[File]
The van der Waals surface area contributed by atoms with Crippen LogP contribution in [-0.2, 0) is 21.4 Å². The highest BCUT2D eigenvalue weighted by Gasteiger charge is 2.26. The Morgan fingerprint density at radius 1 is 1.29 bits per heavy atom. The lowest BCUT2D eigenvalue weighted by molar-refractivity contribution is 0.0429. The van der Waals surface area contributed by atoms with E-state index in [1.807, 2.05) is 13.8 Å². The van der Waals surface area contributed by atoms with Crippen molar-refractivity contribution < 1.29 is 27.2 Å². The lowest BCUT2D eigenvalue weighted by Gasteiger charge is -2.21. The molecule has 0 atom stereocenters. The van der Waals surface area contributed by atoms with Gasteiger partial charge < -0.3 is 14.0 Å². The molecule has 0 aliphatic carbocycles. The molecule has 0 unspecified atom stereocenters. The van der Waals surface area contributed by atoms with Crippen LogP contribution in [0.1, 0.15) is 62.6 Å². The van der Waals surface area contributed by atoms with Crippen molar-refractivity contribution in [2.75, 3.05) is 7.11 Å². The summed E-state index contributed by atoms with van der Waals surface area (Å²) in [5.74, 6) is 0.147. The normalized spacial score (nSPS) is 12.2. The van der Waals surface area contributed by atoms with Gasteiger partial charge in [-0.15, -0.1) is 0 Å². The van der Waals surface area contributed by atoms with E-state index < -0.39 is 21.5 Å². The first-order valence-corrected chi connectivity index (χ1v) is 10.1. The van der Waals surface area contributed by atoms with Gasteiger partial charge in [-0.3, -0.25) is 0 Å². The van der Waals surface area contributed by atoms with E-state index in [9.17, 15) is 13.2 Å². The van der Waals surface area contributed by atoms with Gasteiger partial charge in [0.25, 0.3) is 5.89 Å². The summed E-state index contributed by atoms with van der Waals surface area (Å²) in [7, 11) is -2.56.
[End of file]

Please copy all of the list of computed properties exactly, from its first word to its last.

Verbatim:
The van der Waals surface area contributed by atoms with Crippen LogP contribution in [-0.2, 0) is 21.4 Å². The highest BCUT2D eigenvalue weighted by Gasteiger charge is 2.26. The Morgan fingerprint density at radius 1 is 1.29 bits per heavy atom. The lowest BCUT2D eigenvalue weighted by molar-refractivity contribution is 0.0429. The van der Waals surface area contributed by atoms with E-state index in [1.807, 2.05) is 13.8 Å². The van der Waals surface area contributed by atoms with Crippen molar-refractivity contribution < 1.29 is 27.2 Å². The lowest BCUT2D eigenvalue weighted by Gasteiger charge is -2.21. The molecule has 0 atom stereocenters. The van der Waals surface area contributed by atoms with Gasteiger partial charge < -0.3 is 14.0 Å². The molecule has 0 aliphatic carbocycles. The molecule has 0 unspecified atom stereocenters. The van der Waals surface area contributed by atoms with Crippen LogP contribution in [0.1, 0.15) is 62.6 Å². The van der Waals surface area contributed by atoms with Crippen molar-refractivity contribution in [2.75, 3.05) is 7.11 Å². The summed E-state index contributed by atoms with van der Waals surface area (Å²) in [5.74, 6) is 0.147. The normalized spacial score (nSPS) is 12.2. The van der Waals surface area contributed by atoms with Gasteiger partial charge in [-0.15, -0.1) is 0 Å². The van der Waals surface area contributed by atoms with E-state index < -0.39 is 21.5 Å². The first-order valence-corrected chi connectivity index (χ1v) is 10.1. The van der Waals surface area contributed by atoms with Gasteiger partial charge in [-0.3, -0.25) is 0 Å². The van der Waals surface area contributed by atoms with E-state index in [9.17, 15) is 13.2 Å². The van der Waals surface area contributed by atoms with Gasteiger partial charge in [0.25, 0.3) is 5.89 Å². The summed E-state index contributed by atoms with van der Waals surface area (Å²) in [7, 11) is -2.56.